Fundus Autofluorescence in Choroideremia
Agnes B. Renner
Choroideremia (CHM) is a progressive retinal dystrophy with an X-linked mode of inheritance (1, 2, 3) caused by mutations in the CHM gene (4). The name “choroideremia” means an absence (eremia) of the choroid and points out the typical findings in advanced stages of the disease: a complete atrophy of the choroid and visible bare sclera. CHM is characterized by a progressive degeneration of the photoreceptors and retinal pigment epithelium (RPE), followed by a degeneration of the choroid (5). Full-field electroretinogram (ERG) is reduced early on in the disease, showing a rod-cone dysfunction, and with disease progression the ERG becomes nonrecordable (6). Fundus changes are visible during the first decade of life, with mottled RPE alterations in the periphery being the first manifestations of the disease. Subsequently, areas of RPE and choroid atrophy develop in the far periphery and midperiphery. The atrophic lesions increase in size and become confluent, spreading toward the center over the years; however, the macula remains spared for decades of life. Finally, bare sclera is seen throughout the fundus. Nyctalopia is one of the first symptoms in CHM patients. Visual field defects develop in the midperiphery, followed by progression to concentric visual field loss, color vision defects, photophobia, and loss of visual acuity.
Because of the X-linked inheritance, only males are affected. Female carriers who manifest CHM are very rare (2,5,7, 8, 9, 10). Normally, all female carriers show patchy fundus changes, including various grades of mottled RPE alterations, RPE stippling, or spotty pigment atrophy in the periphery. Lyonization, i.e., a random X-inactivation, explains the various phenotypes observed in carriers of the disease (7). The full-field ERG is mostly normal in carriers of CHM.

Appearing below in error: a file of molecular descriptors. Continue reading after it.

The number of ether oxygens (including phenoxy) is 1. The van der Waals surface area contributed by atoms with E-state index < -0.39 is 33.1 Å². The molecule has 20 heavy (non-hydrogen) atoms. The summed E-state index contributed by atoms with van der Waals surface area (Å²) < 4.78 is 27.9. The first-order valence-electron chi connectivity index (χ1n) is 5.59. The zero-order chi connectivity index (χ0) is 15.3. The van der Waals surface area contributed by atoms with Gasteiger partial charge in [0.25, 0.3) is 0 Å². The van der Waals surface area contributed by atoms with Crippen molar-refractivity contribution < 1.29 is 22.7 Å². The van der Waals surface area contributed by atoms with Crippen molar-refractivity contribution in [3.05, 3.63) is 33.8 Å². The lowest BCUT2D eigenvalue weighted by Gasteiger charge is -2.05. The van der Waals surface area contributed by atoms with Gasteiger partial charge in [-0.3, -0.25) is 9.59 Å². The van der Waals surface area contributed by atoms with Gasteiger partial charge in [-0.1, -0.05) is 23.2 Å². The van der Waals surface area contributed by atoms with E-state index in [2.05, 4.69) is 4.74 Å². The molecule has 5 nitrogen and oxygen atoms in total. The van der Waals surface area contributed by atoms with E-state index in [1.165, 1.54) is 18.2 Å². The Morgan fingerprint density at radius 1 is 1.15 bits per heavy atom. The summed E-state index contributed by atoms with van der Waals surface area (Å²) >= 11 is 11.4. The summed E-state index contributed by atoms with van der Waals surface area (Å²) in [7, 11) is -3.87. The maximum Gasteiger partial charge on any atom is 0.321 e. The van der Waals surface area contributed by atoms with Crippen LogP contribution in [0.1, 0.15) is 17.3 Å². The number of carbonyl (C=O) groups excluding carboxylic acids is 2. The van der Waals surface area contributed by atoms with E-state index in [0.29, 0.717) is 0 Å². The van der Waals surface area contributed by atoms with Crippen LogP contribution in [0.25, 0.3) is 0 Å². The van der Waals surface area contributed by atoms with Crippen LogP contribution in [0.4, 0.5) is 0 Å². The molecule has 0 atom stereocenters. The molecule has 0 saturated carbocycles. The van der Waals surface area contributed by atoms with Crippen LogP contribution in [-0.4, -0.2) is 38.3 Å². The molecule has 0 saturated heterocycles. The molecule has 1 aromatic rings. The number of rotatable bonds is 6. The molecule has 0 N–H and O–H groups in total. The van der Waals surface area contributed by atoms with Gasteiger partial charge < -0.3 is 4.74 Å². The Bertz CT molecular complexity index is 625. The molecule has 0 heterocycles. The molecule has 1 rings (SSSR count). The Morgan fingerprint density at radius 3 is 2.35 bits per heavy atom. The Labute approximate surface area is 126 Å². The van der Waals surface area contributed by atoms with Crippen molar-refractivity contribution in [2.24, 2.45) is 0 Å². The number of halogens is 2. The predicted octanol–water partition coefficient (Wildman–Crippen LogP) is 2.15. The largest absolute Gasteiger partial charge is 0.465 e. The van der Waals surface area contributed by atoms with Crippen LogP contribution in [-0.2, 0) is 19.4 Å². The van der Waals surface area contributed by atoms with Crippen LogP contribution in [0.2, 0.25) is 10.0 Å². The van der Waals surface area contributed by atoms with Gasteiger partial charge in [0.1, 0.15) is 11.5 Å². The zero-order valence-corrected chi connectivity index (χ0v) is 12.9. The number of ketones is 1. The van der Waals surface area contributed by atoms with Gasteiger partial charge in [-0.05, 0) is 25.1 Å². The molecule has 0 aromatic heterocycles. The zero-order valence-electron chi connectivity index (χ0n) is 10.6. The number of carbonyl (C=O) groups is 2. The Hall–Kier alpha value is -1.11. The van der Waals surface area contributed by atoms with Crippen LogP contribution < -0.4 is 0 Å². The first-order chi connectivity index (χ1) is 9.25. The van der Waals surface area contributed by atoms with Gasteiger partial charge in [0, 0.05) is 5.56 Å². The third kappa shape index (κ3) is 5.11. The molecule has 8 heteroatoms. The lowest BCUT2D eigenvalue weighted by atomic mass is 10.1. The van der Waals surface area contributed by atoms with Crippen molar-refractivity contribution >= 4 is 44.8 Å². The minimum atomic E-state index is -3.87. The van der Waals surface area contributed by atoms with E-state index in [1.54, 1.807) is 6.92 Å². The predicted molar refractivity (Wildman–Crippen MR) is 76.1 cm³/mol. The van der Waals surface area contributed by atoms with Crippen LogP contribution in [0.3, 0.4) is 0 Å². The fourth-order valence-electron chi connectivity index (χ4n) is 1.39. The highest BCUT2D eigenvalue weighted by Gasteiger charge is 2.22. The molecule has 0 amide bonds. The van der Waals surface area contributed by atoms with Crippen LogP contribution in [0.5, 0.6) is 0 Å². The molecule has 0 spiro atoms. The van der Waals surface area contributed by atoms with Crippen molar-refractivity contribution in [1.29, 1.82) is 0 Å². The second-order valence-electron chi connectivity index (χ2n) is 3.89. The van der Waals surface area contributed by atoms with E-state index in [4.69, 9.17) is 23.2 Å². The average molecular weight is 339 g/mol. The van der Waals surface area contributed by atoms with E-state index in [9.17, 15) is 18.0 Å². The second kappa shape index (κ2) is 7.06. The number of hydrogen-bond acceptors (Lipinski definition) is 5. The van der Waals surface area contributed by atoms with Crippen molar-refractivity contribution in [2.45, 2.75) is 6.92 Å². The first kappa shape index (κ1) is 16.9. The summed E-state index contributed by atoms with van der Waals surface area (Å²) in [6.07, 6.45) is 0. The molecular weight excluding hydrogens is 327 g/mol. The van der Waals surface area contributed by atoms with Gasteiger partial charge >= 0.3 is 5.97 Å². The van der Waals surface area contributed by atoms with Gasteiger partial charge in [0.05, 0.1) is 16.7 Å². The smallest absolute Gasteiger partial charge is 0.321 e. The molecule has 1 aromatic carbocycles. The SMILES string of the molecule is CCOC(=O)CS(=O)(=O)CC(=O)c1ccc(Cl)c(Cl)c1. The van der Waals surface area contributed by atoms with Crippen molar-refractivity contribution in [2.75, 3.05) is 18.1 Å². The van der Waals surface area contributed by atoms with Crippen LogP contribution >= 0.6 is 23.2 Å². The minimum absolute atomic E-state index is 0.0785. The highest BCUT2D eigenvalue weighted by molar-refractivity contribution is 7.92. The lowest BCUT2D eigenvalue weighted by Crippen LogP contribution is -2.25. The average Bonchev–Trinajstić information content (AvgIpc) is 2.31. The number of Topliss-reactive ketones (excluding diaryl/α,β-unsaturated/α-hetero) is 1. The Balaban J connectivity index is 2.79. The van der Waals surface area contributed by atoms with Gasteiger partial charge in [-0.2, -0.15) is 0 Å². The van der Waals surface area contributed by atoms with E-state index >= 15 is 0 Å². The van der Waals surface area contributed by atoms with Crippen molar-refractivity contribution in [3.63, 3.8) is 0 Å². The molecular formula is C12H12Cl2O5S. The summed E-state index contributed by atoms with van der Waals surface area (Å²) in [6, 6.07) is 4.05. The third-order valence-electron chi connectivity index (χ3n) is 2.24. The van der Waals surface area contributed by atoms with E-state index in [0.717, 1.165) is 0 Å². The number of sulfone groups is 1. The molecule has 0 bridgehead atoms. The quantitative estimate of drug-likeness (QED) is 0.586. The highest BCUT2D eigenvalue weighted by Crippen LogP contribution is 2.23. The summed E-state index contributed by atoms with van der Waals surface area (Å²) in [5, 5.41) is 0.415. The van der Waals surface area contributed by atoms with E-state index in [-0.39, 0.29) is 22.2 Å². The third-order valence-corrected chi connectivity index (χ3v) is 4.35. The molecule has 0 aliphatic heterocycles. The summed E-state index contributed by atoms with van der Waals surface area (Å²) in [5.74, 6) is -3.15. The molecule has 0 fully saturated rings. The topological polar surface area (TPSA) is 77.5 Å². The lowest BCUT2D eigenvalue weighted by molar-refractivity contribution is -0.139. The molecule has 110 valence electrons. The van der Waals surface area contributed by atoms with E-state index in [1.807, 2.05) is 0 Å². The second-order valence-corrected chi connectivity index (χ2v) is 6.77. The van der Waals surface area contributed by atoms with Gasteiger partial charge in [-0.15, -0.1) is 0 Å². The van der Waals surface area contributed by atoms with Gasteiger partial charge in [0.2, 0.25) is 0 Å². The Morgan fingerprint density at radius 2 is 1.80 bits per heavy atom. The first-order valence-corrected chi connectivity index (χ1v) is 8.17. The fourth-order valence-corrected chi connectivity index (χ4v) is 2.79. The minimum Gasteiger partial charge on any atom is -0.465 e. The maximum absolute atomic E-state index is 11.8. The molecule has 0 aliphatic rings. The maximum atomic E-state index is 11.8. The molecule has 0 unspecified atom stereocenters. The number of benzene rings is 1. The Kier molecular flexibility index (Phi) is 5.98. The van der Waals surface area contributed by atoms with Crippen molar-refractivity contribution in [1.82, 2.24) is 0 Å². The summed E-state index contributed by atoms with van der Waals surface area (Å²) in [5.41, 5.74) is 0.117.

In addition to a complete eye examination, important diagnostic tools include detailed case and family histories, tests of color vision and visual field, recording of full-field ERG, and fundus autofluorescence (AF). Family members should be examined and, in suspected CHM, a genetic analysis of the CHMgene should be provided. To date, no treatment for CHM is available.
The gene underlying CHM was first described in 1990 (4) and encodes Rab escort protein 1 (REP-1). More than 70 CHM gene mutations have been revealed so far (for details, see http.//www.retina-international.org/sci-news/repmut.htm). All CHM mutations lead to complete loss of the gene product REP-1. Of interest, the gene is ubiquitously expressed; however, mutations affect only the eye (11). This phenomenon is currently explained by a specific gene substrate in the retina and choroid: Rab27a (12). REP-1 is necessary for transferring geranylgeranyl groups to Rab proteins, which are small GTP-binding proteins (4,13,14). Rab proteins are involved in functions such as protein trafficking, endocytosis, intracellular vesicle transportation, and signal transduction (15). For a detailed overview of REP-1 functions, see Preising et al. (16).
CHM gene expression has been shown in rods and RPE cells (5), indicating the origin of the disease in rods and/or RPE cells. Therefore, the degeneration of the cones and choroid seems to be secondary to the demise of rods and RPE. Only a few histopathologic studies of CHM have been published, and those dealt mainly with the eyes of female carriers (5,17, 18, 19); the data regarding affected males are scarce (20). These studies showed patchy degeneration of the retina in female carriers, with mixed areas of normal photoreceptors, photoreceptors that had lost their outer segments, and areas of loss of the entire photoreceptor cells. In addition, RPE changes were found, including abnormal RPE cells with irregularities in thickness, various amounts of melanin and lipofuscin granules with some clumping of melanin granules, and areas with focal RPE hypertrophy or thinning (5). The choriocapillaris was normal except in areas with severe retinal degeneration (5).